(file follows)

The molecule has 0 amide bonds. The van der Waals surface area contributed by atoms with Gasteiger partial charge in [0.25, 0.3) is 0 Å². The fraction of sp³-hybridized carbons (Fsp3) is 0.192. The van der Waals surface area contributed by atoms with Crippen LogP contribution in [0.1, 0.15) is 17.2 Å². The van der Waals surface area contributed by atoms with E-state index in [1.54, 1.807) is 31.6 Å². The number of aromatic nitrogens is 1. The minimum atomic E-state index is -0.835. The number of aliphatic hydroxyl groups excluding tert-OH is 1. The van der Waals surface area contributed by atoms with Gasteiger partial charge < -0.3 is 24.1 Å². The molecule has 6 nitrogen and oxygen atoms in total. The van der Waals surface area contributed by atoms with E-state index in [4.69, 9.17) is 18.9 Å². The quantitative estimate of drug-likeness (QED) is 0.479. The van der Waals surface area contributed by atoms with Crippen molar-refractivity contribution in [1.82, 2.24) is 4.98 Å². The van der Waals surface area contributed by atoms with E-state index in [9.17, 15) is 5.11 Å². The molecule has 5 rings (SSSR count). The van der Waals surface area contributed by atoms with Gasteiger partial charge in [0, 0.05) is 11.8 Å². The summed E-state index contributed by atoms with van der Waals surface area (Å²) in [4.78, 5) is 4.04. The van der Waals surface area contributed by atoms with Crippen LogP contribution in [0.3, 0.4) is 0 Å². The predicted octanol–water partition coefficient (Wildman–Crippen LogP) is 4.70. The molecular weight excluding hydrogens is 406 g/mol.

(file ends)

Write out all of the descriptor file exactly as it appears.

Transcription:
The molecule has 0 amide bonds. The van der Waals surface area contributed by atoms with Gasteiger partial charge in [0.25, 0.3) is 0 Å². The fraction of sp³-hybridized carbons (Fsp3) is 0.192. The van der Waals surface area contributed by atoms with Crippen LogP contribution in [0.1, 0.15) is 17.2 Å². The van der Waals surface area contributed by atoms with E-state index in [1.54, 1.807) is 31.6 Å². The number of aromatic nitrogens is 1. The minimum atomic E-state index is -0.835. The number of aliphatic hydroxyl groups excluding tert-OH is 1. The van der Waals surface area contributed by atoms with Gasteiger partial charge < -0.3 is 24.1 Å². The molecule has 6 nitrogen and oxygen atoms in total. The van der Waals surface area contributed by atoms with E-state index in [4.69, 9.17) is 18.9 Å². The quantitative estimate of drug-likeness (QED) is 0.479. The van der Waals surface area contributed by atoms with Crippen molar-refractivity contribution in [1.82, 2.24) is 4.98 Å². The van der Waals surface area contributed by atoms with E-state index in [9.17, 15) is 5.11 Å². The molecule has 5 rings (SSSR count). The van der Waals surface area contributed by atoms with Gasteiger partial charge in [0, 0.05) is 11.8 Å². The summed E-state index contributed by atoms with van der Waals surface area (Å²) in [4.78, 5) is 4.04. The van der Waals surface area contributed by atoms with Crippen LogP contribution in [0.3, 0.4) is 0 Å². The predicted octanol–water partition coefficient (Wildman–Crippen LogP) is 4.70. The molecular weight excluding hydrogens is 406 g/mol.